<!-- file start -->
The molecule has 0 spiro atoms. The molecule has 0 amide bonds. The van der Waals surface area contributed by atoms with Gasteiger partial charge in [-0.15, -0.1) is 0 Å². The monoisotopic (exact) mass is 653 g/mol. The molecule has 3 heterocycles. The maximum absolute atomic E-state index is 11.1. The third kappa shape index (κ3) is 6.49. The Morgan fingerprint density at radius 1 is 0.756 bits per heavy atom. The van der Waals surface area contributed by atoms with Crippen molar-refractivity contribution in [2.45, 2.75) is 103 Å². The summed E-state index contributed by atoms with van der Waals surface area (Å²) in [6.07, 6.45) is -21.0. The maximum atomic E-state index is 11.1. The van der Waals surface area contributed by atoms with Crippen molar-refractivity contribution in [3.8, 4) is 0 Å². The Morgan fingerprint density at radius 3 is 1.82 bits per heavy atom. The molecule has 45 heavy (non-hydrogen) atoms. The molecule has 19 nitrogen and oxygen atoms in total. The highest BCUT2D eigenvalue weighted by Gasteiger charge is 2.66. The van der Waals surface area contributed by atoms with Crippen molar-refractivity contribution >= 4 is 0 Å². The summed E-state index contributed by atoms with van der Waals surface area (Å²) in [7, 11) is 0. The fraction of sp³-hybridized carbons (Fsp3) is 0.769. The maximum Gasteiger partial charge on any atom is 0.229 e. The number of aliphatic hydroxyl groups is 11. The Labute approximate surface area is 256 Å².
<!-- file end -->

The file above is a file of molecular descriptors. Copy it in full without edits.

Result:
The molecule has 0 spiro atoms. The molecule has 0 amide bonds. The van der Waals surface area contributed by atoms with Gasteiger partial charge in [-0.15, -0.1) is 0 Å². The monoisotopic (exact) mass is 653 g/mol. The molecule has 3 heterocycles. The maximum absolute atomic E-state index is 11.1. The third kappa shape index (κ3) is 6.49. The Morgan fingerprint density at radius 1 is 0.756 bits per heavy atom. The van der Waals surface area contributed by atoms with Crippen molar-refractivity contribution in [2.45, 2.75) is 103 Å². The summed E-state index contributed by atoms with van der Waals surface area (Å²) in [6.07, 6.45) is -21.0. The maximum atomic E-state index is 11.1. The van der Waals surface area contributed by atoms with Crippen molar-refractivity contribution in [3.8, 4) is 0 Å². The Morgan fingerprint density at radius 3 is 1.82 bits per heavy atom. The molecule has 45 heavy (non-hydrogen) atoms. The molecule has 19 nitrogen and oxygen atoms in total. The highest BCUT2D eigenvalue weighted by Gasteiger charge is 2.66. The van der Waals surface area contributed by atoms with Crippen molar-refractivity contribution >= 4 is 0 Å². The summed E-state index contributed by atoms with van der Waals surface area (Å²) in [7, 11) is 0. The fraction of sp³-hybridized carbons (Fsp3) is 0.769. The maximum Gasteiger partial charge on any atom is 0.229 e. The number of aliphatic hydroxyl groups is 11. The Labute approximate surface area is 256 Å².